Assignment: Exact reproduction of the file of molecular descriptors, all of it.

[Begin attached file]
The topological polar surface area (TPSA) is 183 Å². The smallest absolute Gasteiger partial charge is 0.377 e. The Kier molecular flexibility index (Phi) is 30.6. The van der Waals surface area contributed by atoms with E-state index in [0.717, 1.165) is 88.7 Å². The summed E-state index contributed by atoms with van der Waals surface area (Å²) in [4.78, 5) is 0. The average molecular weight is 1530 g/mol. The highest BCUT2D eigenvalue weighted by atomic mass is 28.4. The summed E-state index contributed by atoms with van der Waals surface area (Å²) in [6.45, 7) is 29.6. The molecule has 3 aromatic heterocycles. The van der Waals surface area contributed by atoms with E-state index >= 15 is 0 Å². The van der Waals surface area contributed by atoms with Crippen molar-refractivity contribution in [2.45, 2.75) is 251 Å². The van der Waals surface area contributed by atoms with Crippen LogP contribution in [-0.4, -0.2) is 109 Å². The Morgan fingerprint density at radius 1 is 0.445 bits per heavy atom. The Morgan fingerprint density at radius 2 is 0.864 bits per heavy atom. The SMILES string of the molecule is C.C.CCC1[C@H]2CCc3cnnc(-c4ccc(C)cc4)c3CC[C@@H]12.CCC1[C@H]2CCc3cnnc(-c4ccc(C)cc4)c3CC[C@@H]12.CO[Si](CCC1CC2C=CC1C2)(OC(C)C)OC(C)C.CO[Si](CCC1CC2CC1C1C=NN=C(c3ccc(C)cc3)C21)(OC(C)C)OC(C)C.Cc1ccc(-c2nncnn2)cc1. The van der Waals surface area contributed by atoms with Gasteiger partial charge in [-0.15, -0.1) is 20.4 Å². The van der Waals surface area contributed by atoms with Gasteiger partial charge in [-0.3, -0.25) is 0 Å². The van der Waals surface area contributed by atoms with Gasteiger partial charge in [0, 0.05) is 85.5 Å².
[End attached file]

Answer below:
The topological polar surface area (TPSA) is 183 Å². The smallest absolute Gasteiger partial charge is 0.377 e. The Kier molecular flexibility index (Phi) is 30.6. The van der Waals surface area contributed by atoms with E-state index in [0.717, 1.165) is 88.7 Å². The summed E-state index contributed by atoms with van der Waals surface area (Å²) in [4.78, 5) is 0. The average molecular weight is 1530 g/mol. The highest BCUT2D eigenvalue weighted by atomic mass is 28.4. The summed E-state index contributed by atoms with van der Waals surface area (Å²) in [6.45, 7) is 29.6. The molecule has 3 aromatic heterocycles. The van der Waals surface area contributed by atoms with E-state index >= 15 is 0 Å². The van der Waals surface area contributed by atoms with Crippen molar-refractivity contribution in [2.45, 2.75) is 251 Å². The van der Waals surface area contributed by atoms with Crippen LogP contribution in [-0.4, -0.2) is 109 Å². The Morgan fingerprint density at radius 1 is 0.445 bits per heavy atom. The Morgan fingerprint density at radius 2 is 0.864 bits per heavy atom. The SMILES string of the molecule is C.C.CCC1[C@H]2CCc3cnnc(-c4ccc(C)cc4)c3CC[C@@H]12.CCC1[C@H]2CCc3cnnc(-c4ccc(C)cc4)c3CC[C@@H]12.CO[Si](CCC1CC2C=CC1C2)(OC(C)C)OC(C)C.CO[Si](CCC1CC2CC1C1C=NN=C(c3ccc(C)cc3)C21)(OC(C)C)OC(C)C.Cc1ccc(-c2nncnn2)cc1. The van der Waals surface area contributed by atoms with Gasteiger partial charge in [-0.15, -0.1) is 20.4 Å². The van der Waals surface area contributed by atoms with Gasteiger partial charge in [-0.3, -0.25) is 0 Å². The van der Waals surface area contributed by atoms with Gasteiger partial charge in [0, 0.05) is 85.5 Å².